Feature Story, Faculty

December 4, 2015 | By By Jason Perry ’18

Anthropologist Robin Nagle served as keynote speaker at OWU’s recent symposium to explore waste, sustainability, and the environment. She discussed sanitation workers in U.S. consciousness. (Photo by Emily Lee ’17)

Waste, Sustainability, Environment

OWU Symposium Examines U.S., East Asian Perspectives, Practices

Ohio Wesleyan University is embarking on an exploratory study to reduce waste on campus and across the nation by drawing inspiration from green practices in East Asian countries.

On Nov. 13, OWU hosted a symposium titled “Exploring East Asian and Western Perspectives on Waste, Sustainability, and Environment.” The event’s eight presentations explored different disciplinary approaches to improving the environment in different areas of the world. The conference was funded by an Exploration Grant previously awarded to OWU by The Henry Luce Foundation.

Robin Nagle, Ph.D., anthropologist-in-residence with the Department of Sanitation of New York City and director of the Draper Interdisciplinary Master’s Program at New York University, served as the keynote speaker. Her talk revolved around the constellation of issues concerning U.S. sanitation workers in popular consciousness. She posed questions such as: Are sanitation workers appropriately valued? How are they commemorated? What stories do we tell about them?

Kyle O’Keefe of the Solid Waste Authority of Central Ohio discussed the mechanics of garbage flow in Central Ohio and U.S. waste management dilemma at OWU’s recent symposium. (Photo by Emily Lee ’17)

Employing a dramatically different approach to the U.S. “waste question” were Kyle O’Keefe, director of innovation and programs for the Solid Waste Authority of Central Ohio, and Jenna Hicks, director of Delaware-Knox-Marion-Marrow Solid Waste District. O’Keefe outlined the mechanics of garbage flow in Central Ohio, and, more generally, discussed the waste management dilemma in the United States. Hicks emphasized a need to change the way citizens are involved with waste collection. A higher level of citizen involvement, Hicks argued, would permit certain types of recycling to be possible and reduce the pressure on garbage collection crews.

Christopher Hartmann, a waste researcher and Ph.D. candidate in geography at The Ohio State University, discussed waste-pickers at the La Chureca landfill outside Managua, Nicaragua. His research focuses on the social problems and environmental hazards produced by La Chureca, a site of persistent poverty despite government aid. Hartmann predicted similar zones may emerge throughout the Global South.

Ching-Hsuan Wu, Ph.D., academic director of the Chinese Flagship Program at Western Kentucky University, highlighted Taiwan’s rigidly diligent garbage disposal system. A former OWU professor, Wu provided a practical explanation of the channels through which garbage “flows.” She helped the audience understand that for the complex system of garbage flow to work, the people of Taiwan must follow a tight framework of rules. This lattice of regulations, she noted, radically reshapes the way Taiwanese people relate to garbage.

Having observed and experienced a similar system in Japan, Eric Cunningham, Ph.D., assistant professor of Japanese Studies at Earlham University, discussed the social relationships that allow the highly regimented systems to function. Using a variety of sources, he explained how the “trash collectives” form into grass-roots networks that enforce the garbage systems.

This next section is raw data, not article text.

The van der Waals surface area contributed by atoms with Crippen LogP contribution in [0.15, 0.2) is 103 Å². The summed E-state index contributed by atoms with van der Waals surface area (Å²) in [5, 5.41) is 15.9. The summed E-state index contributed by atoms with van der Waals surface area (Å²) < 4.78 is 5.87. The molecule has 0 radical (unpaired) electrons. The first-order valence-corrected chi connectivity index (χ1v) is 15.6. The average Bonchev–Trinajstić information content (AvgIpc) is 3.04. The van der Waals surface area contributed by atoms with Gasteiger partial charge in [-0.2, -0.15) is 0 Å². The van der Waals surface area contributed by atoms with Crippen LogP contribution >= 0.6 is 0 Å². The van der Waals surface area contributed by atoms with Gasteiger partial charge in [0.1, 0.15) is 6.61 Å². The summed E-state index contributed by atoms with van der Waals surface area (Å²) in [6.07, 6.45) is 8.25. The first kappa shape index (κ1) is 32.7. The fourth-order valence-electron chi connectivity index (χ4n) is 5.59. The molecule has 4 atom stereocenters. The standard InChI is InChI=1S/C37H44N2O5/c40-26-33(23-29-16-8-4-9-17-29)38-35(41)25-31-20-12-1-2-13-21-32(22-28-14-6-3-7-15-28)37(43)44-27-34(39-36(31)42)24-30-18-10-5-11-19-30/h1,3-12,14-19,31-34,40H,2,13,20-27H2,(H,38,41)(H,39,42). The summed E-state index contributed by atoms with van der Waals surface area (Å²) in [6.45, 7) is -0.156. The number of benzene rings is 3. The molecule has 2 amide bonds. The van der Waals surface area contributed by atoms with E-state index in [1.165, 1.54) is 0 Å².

Ohio Wesleyan faculty members Ji Young Choi, Ph.D., and James Peoples, Ph.D., gave a joint presentation on their summer travels to South Korea. During their trip, they connected with a professor from Yonsei University, who will work with OWU students on research projects in South Korea related to the Luce Grant. Choi delivered a concise history of waste management post-1990, covering advances in waste technology and different programs that the Korean government has implemented for residential versus commercial disposal.

OWU student Shaoyin Sun, a junior psychology and environmental studies double major from Shanghai, presented findings from a survey of Ohio Wesleyan’s East Asian students on their perceptions of waste. She discussed specifics of the waste-related habits of East Asian students on campus, as well as their home country’s cultural contribution to the construction of these habits. (Apparently, many survey responders noted that “Americans take very long showers.”)

The symposium was organized by Peoples, director of East Asian Studies; John Krygier, Ph.D., director of Environmental Studies, and Nick Crane, Ph.D., visiting assistant professor of geography. The daylong symposium was attended by approximately 50 people from Ohio Wesleyan and other Ohio Five colleges.

“The Symposium is an initial, exploratory step in a longer-term project to engage students, faculty and off-campus professionals to think about the idea of waste in its cross-cultural context, from both intellectual and practical perspectives,” Krygier said. “We will bring more speakers to campus in the spring, as part of the Sagan National Colloquium, to speak to classes and the OWU community. We have funds for student and faculty travel to East Asia next summer, and are planning for longer-term collaboration with partner colleges in Japan, South Korea and Taiwan.”